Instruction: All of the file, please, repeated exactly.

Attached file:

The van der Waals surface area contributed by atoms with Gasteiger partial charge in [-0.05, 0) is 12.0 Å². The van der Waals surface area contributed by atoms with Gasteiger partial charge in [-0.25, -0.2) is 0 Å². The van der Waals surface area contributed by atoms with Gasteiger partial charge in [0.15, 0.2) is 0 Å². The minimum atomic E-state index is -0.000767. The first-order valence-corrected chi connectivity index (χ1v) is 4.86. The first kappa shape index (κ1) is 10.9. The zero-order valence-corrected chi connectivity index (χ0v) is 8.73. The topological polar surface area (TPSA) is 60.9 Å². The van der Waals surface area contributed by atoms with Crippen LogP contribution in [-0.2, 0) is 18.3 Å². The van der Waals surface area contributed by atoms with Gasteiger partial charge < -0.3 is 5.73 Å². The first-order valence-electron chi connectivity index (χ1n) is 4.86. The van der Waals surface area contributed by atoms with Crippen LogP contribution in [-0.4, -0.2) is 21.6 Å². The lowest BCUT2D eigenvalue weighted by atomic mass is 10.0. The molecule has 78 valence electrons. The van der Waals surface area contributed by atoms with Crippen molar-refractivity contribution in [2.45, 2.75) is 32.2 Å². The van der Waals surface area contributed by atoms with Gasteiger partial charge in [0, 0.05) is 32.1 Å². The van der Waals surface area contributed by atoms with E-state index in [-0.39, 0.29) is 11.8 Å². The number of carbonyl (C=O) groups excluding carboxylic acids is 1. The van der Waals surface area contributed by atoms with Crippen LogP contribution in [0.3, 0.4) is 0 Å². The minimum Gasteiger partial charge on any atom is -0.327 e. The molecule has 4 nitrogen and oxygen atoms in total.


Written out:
The van der Waals surface area contributed by atoms with Gasteiger partial charge in [-0.05, 0) is 12.0 Å². The van der Waals surface area contributed by atoms with Gasteiger partial charge in [-0.25, -0.2) is 0 Å². The van der Waals surface area contributed by atoms with Gasteiger partial charge in [0.15, 0.2) is 0 Å². The minimum atomic E-state index is -0.000767. The first-order valence-corrected chi connectivity index (χ1v) is 4.86. The first kappa shape index (κ1) is 10.9. The zero-order valence-corrected chi connectivity index (χ0v) is 8.73. The topological polar surface area (TPSA) is 60.9 Å². The van der Waals surface area contributed by atoms with Crippen LogP contribution in [-0.2, 0) is 18.3 Å². The van der Waals surface area contributed by atoms with Gasteiger partial charge < -0.3 is 5.73 Å². The first-order valence-electron chi connectivity index (χ1n) is 4.86. The van der Waals surface area contributed by atoms with Crippen LogP contribution in [-0.4, -0.2) is 21.6 Å². The lowest BCUT2D eigenvalue weighted by atomic mass is 10.0. The molecule has 78 valence electrons. The van der Waals surface area contributed by atoms with Crippen molar-refractivity contribution in [2.45, 2.75) is 32.2 Å². The van der Waals surface area contributed by atoms with Gasteiger partial charge in [0, 0.05) is 32.1 Å². The van der Waals surface area contributed by atoms with E-state index in [-0.39, 0.29) is 11.8 Å². The number of carbonyl (C=O) groups excluding carboxylic acids is 1. The van der Waals surface area contributed by atoms with Crippen LogP contribution in [0.3, 0.4) is 0 Å². The minimum Gasteiger partial charge on any atom is -0.327 e. The molecule has 4 nitrogen and oxygen atoms in total.